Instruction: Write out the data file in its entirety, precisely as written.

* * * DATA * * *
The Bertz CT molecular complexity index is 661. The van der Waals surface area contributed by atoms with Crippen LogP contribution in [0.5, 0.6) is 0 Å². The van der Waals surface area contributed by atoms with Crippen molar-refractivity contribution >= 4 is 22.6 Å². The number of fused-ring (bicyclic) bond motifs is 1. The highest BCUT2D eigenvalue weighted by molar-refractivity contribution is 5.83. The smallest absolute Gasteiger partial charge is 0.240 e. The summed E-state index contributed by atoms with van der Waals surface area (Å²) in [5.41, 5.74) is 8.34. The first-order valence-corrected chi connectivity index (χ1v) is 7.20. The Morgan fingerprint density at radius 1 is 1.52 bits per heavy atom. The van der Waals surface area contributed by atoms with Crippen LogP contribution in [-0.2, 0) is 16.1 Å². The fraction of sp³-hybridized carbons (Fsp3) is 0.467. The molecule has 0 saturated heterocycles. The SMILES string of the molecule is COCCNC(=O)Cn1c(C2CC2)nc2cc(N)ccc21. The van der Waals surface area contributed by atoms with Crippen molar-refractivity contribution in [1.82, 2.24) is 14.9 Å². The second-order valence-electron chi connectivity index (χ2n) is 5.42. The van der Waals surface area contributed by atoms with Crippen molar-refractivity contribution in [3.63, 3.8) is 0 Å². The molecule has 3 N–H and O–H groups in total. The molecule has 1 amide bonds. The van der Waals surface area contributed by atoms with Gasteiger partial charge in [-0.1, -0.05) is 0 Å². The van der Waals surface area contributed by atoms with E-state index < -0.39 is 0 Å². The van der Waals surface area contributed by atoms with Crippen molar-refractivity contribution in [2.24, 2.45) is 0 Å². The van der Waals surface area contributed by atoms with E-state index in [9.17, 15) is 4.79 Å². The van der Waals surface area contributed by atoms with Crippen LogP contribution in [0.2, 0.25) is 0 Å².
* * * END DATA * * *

The Bertz CT molecular complexity index is 661. The van der Waals surface area contributed by atoms with Crippen LogP contribution in [0.5, 0.6) is 0 Å². The van der Waals surface area contributed by atoms with Crippen molar-refractivity contribution >= 4 is 22.6 Å². The number of fused-ring (bicyclic) bond motifs is 1. The highest BCUT2D eigenvalue weighted by molar-refractivity contribution is 5.83. The smallest absolute Gasteiger partial charge is 0.240 e. The summed E-state index contributed by atoms with van der Waals surface area (Å²) in [5.41, 5.74) is 8.34. The first-order valence-corrected chi connectivity index (χ1v) is 7.20. The Morgan fingerprint density at radius 1 is 1.52 bits per heavy atom. The van der Waals surface area contributed by atoms with Crippen LogP contribution in [-0.2, 0) is 16.1 Å². The fraction of sp³-hybridized carbons (Fsp3) is 0.467. The molecule has 0 saturated heterocycles. The SMILES string of the molecule is COCCNC(=O)Cn1c(C2CC2)nc2cc(N)ccc21. The van der Waals surface area contributed by atoms with Crippen molar-refractivity contribution in [1.82, 2.24) is 14.9 Å². The second-order valence-electron chi connectivity index (χ2n) is 5.42. The van der Waals surface area contributed by atoms with Crippen molar-refractivity contribution in [3.63, 3.8) is 0 Å². The molecule has 3 N–H and O–H groups in total. The molecule has 1 amide bonds. The van der Waals surface area contributed by atoms with Gasteiger partial charge in [-0.1, -0.05) is 0 Å². The van der Waals surface area contributed by atoms with E-state index < -0.39 is 0 Å². The van der Waals surface area contributed by atoms with Crippen molar-refractivity contribution in [2.24, 2.45) is 0 Å². The van der Waals surface area contributed by atoms with E-state index in [9.17, 15) is 4.79 Å². The van der Waals surface area contributed by atoms with Crippen LogP contribution in [0.2, 0.25) is 0 Å².